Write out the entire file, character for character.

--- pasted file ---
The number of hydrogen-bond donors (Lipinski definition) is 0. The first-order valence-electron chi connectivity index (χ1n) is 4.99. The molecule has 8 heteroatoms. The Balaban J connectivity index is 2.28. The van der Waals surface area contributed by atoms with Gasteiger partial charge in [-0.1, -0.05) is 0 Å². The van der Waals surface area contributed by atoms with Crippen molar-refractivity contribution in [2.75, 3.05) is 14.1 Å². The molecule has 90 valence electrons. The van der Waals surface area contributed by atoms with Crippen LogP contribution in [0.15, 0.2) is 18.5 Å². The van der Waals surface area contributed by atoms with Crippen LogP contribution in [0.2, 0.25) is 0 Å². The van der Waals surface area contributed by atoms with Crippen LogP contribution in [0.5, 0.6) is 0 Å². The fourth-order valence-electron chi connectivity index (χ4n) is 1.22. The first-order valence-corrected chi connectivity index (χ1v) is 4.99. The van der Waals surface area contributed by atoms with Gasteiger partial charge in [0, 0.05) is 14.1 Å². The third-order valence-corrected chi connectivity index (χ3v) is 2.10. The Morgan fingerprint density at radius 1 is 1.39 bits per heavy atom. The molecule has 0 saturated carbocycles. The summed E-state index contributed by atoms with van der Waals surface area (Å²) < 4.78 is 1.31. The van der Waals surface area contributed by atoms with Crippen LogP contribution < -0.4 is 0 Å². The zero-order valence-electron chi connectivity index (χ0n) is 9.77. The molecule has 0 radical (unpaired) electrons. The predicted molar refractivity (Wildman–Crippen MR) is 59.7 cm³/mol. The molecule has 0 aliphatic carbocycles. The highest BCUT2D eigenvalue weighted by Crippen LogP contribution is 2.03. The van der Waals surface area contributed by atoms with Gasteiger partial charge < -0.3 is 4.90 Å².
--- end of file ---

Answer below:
The number of hydrogen-bond donors (Lipinski definition) is 0. The first-order valence-electron chi connectivity index (χ1n) is 4.99. The molecule has 8 heteroatoms. The Balaban J connectivity index is 2.28. The van der Waals surface area contributed by atoms with Gasteiger partial charge in [-0.1, -0.05) is 0 Å². The van der Waals surface area contributed by atoms with Crippen molar-refractivity contribution in [2.75, 3.05) is 14.1 Å². The molecule has 90 valence electrons. The van der Waals surface area contributed by atoms with Crippen LogP contribution in [0.15, 0.2) is 18.5 Å². The van der Waals surface area contributed by atoms with Crippen LogP contribution in [0.2, 0.25) is 0 Å². The van der Waals surface area contributed by atoms with Crippen LogP contribution in [0.5, 0.6) is 0 Å². The fourth-order valence-electron chi connectivity index (χ4n) is 1.22. The first-order valence-corrected chi connectivity index (χ1v) is 4.99. The van der Waals surface area contributed by atoms with Gasteiger partial charge in [0, 0.05) is 14.1 Å². The third-order valence-corrected chi connectivity index (χ3v) is 2.10. The Morgan fingerprint density at radius 1 is 1.39 bits per heavy atom. The molecule has 0 saturated carbocycles. The summed E-state index contributed by atoms with van der Waals surface area (Å²) < 4.78 is 1.31. The van der Waals surface area contributed by atoms with Crippen LogP contribution < -0.4 is 0 Å². The zero-order valence-electron chi connectivity index (χ0n) is 9.77. The molecule has 0 radical (unpaired) electrons. The predicted molar refractivity (Wildman–Crippen MR) is 59.7 cm³/mol. The molecule has 0 aliphatic carbocycles. The highest BCUT2D eigenvalue weighted by Crippen LogP contribution is 2.03. The van der Waals surface area contributed by atoms with Gasteiger partial charge < -0.3 is 4.90 Å².